To anyone considering pursuing a career in the hospitality biz: Do don’t do this while away from home! I am a self-trained Wisenheimer with a lifetime of experience. Not to mention the fact I have a horseshoe firmly lodged in my backside…
Customer service is arguably the most important factor in running a successful hotel.
Sure, you can spend millions of dollars ensuring your rooms have a kick-ass view, million-count Egyptian sheets covering the beds (“Million-count Egyptian Sheets: Now With More Real Egyptian!“), all the amenities known to man, but in the end, unless you can give your guests the one thing everyone wants (sex), you have to rely on customer service to set you apart from the ridiculously-overcrowded hospitality pack. In my almost-two decades as a bellman I’ve encountered hundreds of repeat guests who have had dozens of hiccups during their stay but keep coming back to the hotel because of the personal relationships they’ve forged with staff.
Never underestimate the value of the personal touch, kids. The average guest interaction lasts for a few minutes but as I always tell my wife, you’d be amazed at what can be accomplished in a few minutes.
As important as customer service is, there are moments when it has to take a backseat to karmic justice. I’ve always believed that the energy you expel into the world will be returned to you – so it certainly helps to pump positive energy out as often as you can. Sure, everyone has a bad day, a day where your normal self becomes a raging D-Bag, but unfortunately, for some folks those days are the norm.
I served a woman yesterday who refused to let go of her negative thoughts. In fact, it appeared as though she was bound and determined to have a terrible vacation.
She wore a miserable expression when she walked through the hotel’s $250,000 revolving door.
She spewed venom when she realized her group was too early to check in and her only recourse was to store their luggage at the Bell Desk.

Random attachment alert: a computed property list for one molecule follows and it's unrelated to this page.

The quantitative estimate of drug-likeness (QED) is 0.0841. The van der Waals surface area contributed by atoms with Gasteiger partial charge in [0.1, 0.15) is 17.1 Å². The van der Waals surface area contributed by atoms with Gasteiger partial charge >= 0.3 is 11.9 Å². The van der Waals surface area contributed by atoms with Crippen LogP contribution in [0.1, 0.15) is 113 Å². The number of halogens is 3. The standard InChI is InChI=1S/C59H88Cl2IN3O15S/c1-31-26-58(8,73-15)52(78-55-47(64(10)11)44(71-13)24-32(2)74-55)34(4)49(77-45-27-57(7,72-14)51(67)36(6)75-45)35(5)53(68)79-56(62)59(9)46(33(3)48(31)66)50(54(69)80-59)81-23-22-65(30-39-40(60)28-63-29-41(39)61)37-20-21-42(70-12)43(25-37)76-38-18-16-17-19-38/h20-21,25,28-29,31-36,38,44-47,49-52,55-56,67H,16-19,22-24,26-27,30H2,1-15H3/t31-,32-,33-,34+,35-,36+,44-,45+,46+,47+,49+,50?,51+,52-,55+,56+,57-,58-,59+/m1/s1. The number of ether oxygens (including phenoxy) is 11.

And her demeanor definitely didn’t improve when I brought their bags out from our storage room.
The doorway leading out of our backroom is of average size but with a dozen luggage carts sitting on the other side, it can sometimes be a bit tricky to navigate a fully-loaded cart from the storage room to the lobby.
Plus, I’m a dumbass, so…
And so I was not a bit surprised when the cart I was pulling lost a brown paper shopping bag. It fell face down from its perch on top of a pile of jackets, landing on the marble floor a mere foot from it’s original location. All in all, no big deal, right?
I picked the bag up and its contents spilled out: Two scarves and an iPad in a hard pink plastic cover. And then, friends, all hell really broke loose.
“MY iPAD! MY iPAD! OH MY WORD, MY iPAD!”
This woman definitely didn’t epitomize grace under pressure, did she? Her husband remained calm. Her female friend remained calm. Her friend’s male companion remained calm. I remained calm.
But she lost it.
And that set me off. I refused to engage my customer service skills, choosing instead to educate the raving lass in simple travel survival skills.
“Electronic devices aren’t cheap these days, miss… to say the least. If you’re going to bring your tablet with you, you really need to pack it in something other than an open paper shopping bag.”
The look on her panicked face said it all: She was expecting me to grovel for forgiveness, not school her. But school her I did… big time.
Her husband just stood there, frozen with fear, as she ran over to our desk and examined her precious tablet. Which, by the way, was perfectly fine. Their friends asked her husband to begin removing bags, but he honestly didn’t have the guts to do so.
Eventually, he pitched in and the trio removed everything. He tipped me. (The ultimate sign of a job well done. No one tips you if they’re pissed off.) Their friends thanked me several times as she continued to wait for an apology that wasn’t gong to materialize. They left a moment later and I basked in the adoration of my colleagues who were once again in awe of the size of my… nerve.
She may never return to the hotel. If I’m lucky.
Another day at the salt mines.
See you in the lobby, kids…